Joe Mazzarella, Sr. VP Chief Legal Counsel
It seems like every blogger today publishes a list: 7 Ways to…, 6 Things to Avoid…. Having read several and passed several more by, I am of the firm belief that we’re not going to achieve safer schools by blogging. The only way to affect change is legislatively. As a lawyer, father and businessperson I embrace this path to identifying the best solution possible to our current dilemma of how to keep our students safe and able to achieve optimally in an academic setting.
For this reason, I offer my testimony to legislative bodies as they grapple with this complex and far-reaching problem. For example, in Connecticut, where I live, where my children go to school and where our Mutualink headquarters are located, I offered this testimony to the Higher Education and Employment Advancement Committee of the Connecticut General Assembly in 2016 when they were considering Senate Bill No. 25.
School Safety is a massively complex problem
Any “List of…” is oversimplifying. In hindsight, it’s easy to look at an isolated incident and make up a list of the several things that might have been done differently to yield a better outcome. But incidents come in all shapes and sizes. FEMA doctrine tells us that we should prepare for all hazards – both natural and man-made. If we solve only for Active Shooter and the next disaster is a tornado, we might not have the right solution in place.
A few constants apply to any significant emergency on campus: it will require a multi-agency response, and outcomes will be improved if the time to resolution can be compressed. Not coincidently, these are the areas in which Mutualink focuses our energy. We know that delivering video in real time provides needed information. We know that bridging radio communication in real time makes communication clear and immediate. And we know that saving time means saving lives.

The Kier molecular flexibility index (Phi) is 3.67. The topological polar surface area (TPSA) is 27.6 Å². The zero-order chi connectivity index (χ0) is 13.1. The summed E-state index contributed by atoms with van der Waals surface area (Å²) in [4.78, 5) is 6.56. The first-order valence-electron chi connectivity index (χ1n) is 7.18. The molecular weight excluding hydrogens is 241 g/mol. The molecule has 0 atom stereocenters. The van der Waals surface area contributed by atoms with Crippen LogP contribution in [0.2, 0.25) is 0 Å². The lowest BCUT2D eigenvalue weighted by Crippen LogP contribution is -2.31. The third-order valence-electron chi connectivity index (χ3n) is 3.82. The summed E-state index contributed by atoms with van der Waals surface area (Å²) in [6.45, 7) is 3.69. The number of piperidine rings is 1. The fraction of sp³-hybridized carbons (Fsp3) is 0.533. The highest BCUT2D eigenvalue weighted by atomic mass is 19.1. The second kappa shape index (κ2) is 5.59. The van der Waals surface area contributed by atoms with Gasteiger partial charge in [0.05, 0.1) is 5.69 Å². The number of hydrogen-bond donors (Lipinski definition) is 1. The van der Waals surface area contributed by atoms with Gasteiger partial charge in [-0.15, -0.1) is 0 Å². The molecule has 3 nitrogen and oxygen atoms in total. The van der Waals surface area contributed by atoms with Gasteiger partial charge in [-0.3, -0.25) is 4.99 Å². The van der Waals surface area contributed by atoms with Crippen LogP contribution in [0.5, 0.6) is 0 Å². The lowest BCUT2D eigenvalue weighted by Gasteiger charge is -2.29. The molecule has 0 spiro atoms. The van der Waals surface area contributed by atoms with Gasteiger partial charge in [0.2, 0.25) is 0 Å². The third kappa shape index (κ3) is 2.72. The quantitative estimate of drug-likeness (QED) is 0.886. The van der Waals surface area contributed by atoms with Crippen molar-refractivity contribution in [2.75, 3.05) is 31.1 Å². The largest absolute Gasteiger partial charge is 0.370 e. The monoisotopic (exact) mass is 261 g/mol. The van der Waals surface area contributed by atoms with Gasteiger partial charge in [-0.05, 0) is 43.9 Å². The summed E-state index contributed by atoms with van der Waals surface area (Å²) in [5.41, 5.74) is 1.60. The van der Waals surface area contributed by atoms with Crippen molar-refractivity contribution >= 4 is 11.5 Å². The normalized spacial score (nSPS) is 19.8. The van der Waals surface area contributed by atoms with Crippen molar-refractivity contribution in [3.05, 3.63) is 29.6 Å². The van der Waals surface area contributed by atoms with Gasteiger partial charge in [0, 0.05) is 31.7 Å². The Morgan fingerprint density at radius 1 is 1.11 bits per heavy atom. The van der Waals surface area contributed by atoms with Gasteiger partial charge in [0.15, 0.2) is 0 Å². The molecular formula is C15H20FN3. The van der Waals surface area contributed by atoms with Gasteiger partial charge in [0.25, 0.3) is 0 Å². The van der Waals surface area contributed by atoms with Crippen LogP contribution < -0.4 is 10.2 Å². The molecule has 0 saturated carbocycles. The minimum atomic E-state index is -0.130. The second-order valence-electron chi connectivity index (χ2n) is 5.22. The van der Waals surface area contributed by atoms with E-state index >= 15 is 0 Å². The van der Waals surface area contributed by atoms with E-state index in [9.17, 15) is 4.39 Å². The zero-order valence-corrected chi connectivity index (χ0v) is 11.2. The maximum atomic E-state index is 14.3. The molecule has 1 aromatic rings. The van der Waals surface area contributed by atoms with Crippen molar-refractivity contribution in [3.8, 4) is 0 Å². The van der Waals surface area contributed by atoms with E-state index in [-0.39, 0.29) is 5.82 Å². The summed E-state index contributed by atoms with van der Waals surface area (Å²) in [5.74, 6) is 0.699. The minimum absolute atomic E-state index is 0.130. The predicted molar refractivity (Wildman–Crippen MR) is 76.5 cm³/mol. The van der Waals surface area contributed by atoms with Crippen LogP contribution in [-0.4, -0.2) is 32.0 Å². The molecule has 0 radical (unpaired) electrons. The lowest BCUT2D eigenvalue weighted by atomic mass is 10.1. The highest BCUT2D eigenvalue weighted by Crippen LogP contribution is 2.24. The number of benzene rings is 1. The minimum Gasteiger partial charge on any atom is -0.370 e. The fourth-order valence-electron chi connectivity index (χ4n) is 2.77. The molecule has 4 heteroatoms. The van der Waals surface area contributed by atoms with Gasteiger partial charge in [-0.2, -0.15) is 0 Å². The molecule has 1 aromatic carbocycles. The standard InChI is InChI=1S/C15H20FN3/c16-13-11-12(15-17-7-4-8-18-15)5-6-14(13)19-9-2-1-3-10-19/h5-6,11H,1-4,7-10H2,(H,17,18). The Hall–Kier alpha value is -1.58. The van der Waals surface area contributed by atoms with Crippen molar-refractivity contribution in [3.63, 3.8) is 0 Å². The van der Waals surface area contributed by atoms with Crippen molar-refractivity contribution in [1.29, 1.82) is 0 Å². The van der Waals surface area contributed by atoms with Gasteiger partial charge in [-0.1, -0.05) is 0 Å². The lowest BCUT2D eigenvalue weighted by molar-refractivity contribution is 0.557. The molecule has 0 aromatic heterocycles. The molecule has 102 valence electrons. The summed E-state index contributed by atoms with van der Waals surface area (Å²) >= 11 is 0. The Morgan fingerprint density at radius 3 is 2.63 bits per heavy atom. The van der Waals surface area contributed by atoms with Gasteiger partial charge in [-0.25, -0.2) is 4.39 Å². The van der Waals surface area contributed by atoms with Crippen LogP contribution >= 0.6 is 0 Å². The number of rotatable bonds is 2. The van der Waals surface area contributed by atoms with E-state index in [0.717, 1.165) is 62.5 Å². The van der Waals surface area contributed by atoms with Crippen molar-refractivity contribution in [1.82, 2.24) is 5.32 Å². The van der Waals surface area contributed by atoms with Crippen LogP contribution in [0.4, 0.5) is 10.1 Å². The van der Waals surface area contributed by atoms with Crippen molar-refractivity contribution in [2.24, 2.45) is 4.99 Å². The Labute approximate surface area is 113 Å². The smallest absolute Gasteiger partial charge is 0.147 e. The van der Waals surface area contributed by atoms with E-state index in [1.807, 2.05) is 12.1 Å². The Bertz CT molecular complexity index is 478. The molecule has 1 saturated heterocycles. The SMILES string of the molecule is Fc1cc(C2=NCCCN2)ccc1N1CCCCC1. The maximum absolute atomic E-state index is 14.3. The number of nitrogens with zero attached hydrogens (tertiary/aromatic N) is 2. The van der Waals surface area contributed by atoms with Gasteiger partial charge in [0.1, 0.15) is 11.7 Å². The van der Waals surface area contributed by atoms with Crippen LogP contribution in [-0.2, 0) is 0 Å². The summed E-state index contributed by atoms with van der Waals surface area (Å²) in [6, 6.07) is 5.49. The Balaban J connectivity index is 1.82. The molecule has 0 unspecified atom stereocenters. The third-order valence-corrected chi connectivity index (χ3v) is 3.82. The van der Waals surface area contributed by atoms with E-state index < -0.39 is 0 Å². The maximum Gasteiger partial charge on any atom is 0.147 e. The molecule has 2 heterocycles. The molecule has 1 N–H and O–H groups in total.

As I mentioned earlier, it’s easy to play Monday morning quarterback, but the recent tragedy in Parkland, FL provides an example in which having real-time video would have saved time in apprehending the shooter, as reported on CNN. Seamlessly bridging radio communications would have saved time by avoidable repetition, including enabling communication between LMR (radios) and LTE (mobile phones). Similarly, had the school been threatened with a tornado rather than an active shooter, streaming video in real time to law enforcement would provide officers with immediate visual confirmation regarding student safety or damage being sustained during the storm.
What school wouldn’t want their students to be safe; let’s give them a hand by petitioning our legislators for better laws. Making your voice heard in those sacred halls is easier and more worthwhile than you think. Don’t leave it to the lawyers. Get involved. Maybe I’ll see you there!